Amazon Redshift and Designing for Security
It’s been a few months since I last wrote about Amazon Redshift and I thought I’d update you on some of the things we are hearing from customers. Since we launched, we’ve been adding over a hundred customers a week and are well over a thousand today. That’s pretty stunning. As far as I know, it’s unprecedented for this space. We’ve enabled our customers to save tens of millions of dollars in up front capital expenses by using Amazon Redshift.
It’s clear that Amazon Redshift’s message of price, performance and simplicity has resonated with our customers. That’s no surprise – these are core principles for every AWS service. But when we launched Amazon Redshift, a number of people asked me, “Aren’t data warehouses enterprise products? Do you really do enterprise? How do you handle availability, security, and integration?” My first reaction to that was, “Wait, doesn’t everybody care about these things? These aren’t enterprise-specific.” But, even if we accept that framing, we don’t have to limit ourselves to the enterprise. A lot of the power of AWS comes from the fact that we can invest in expertise in these sorts of areas and spread the benefits across all our customers. I’ve talked about performance and availability in Amazon Redshift before. This time, let’s take a look at how Amazon Redshift secures your data. I suspect it’s a lot more than what most people are doing on premise today. This is especially timely since Amazon Redshift has just been included in our SOC1 and SOC2 compliance reports.
Amazon Redshift starts with the security foundation underlying all AWS services. There are physical controls for datacenter access. Machines are wiped before they are provisioned. Physical media is destroyed before leaving our facilities. Drivers, BIOS, and NICs are protected. Access by our staff is monitored, logged and audited.
As a managed service, Amazon Redshift builds on this foundation by automatically configuring multiple firewalls, known as security groups, to control access to customer data warehouse clusters. Customers can explicitly set up ingress and egress rules or place their SQL endpoint inside their own VPC, isolating it from the rest of the AWS cloud. For multi-node clusters, the nodes storing customer data are isolated in their own security group, preventing direct access by the customer or the rest of the AWS network. Customers can require SSL for their own accesses to their cluster while the AWS operations to monitor and manage their cluster are always secured by SSL.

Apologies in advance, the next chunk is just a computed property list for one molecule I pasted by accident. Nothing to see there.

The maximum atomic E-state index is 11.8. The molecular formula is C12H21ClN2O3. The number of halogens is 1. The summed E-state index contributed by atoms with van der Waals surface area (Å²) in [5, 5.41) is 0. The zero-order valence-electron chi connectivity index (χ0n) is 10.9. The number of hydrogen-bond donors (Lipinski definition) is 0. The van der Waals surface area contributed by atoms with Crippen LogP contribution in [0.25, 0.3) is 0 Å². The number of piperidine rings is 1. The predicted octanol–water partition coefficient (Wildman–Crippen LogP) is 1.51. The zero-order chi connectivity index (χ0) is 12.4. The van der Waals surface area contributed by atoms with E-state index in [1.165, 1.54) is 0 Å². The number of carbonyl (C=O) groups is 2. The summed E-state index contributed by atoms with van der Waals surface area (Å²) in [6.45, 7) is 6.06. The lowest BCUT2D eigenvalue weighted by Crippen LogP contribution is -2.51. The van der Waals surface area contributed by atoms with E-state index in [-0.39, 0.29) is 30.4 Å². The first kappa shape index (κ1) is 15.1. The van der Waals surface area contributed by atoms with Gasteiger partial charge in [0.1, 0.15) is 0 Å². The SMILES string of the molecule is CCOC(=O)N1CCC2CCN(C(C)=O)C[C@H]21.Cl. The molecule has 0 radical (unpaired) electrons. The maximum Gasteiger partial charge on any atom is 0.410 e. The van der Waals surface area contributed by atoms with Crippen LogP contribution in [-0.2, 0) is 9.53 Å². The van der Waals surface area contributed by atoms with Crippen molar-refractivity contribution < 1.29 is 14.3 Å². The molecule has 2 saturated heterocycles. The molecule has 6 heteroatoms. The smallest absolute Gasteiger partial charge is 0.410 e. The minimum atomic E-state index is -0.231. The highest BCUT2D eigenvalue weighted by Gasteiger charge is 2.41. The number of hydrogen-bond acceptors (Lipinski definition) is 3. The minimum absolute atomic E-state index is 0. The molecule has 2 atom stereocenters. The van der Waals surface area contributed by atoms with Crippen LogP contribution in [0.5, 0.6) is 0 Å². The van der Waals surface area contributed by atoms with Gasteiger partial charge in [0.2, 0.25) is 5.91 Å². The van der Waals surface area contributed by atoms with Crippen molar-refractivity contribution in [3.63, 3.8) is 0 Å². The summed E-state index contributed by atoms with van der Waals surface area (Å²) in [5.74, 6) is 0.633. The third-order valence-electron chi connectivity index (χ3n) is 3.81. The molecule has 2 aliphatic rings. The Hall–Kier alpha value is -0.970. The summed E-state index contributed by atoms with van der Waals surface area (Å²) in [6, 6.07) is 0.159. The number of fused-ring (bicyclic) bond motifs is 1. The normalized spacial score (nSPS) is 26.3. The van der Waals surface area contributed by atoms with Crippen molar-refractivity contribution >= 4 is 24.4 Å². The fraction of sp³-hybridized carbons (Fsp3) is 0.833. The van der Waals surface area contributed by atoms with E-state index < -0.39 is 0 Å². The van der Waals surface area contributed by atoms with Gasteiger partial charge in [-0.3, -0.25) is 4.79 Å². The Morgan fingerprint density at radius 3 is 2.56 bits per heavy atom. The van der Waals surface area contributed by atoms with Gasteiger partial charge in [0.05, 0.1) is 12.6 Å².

Amazon Redshift can also be set up to encrypt all data at rest using hardware-accelerated AES-256. All data includes all data blocks, system metadata, partial results from queries and backups stored in S3. Each data block gets its own unique randomly generated key. These keys are further encrypted with a randomly generated cluster-specific key that is encrypted and stored off-cluster, outside the AWS network, and only kept in-memory on the cluster itself. By using unique keys per-block and per-cluster, Amazon Redshift dramatically reduces the cost of key rotation and helps prevent unauthorized splicing of data from different blocks or clusters. We plan to support customer-managed hardware security modules (HSM) by further encrypting the cluster key, using Amazon CloudHSM or an on-premise HSM environment.
I always tell developers that they should obsess not only on the things that our customers ask for but also on the things they just expect. Chief amongst those is security. Every day, we need to come in and work hard to maintain the trust our customers have placed in us. I’m delighted to see how much work the Amazon Redshift team put into this area out of the gate.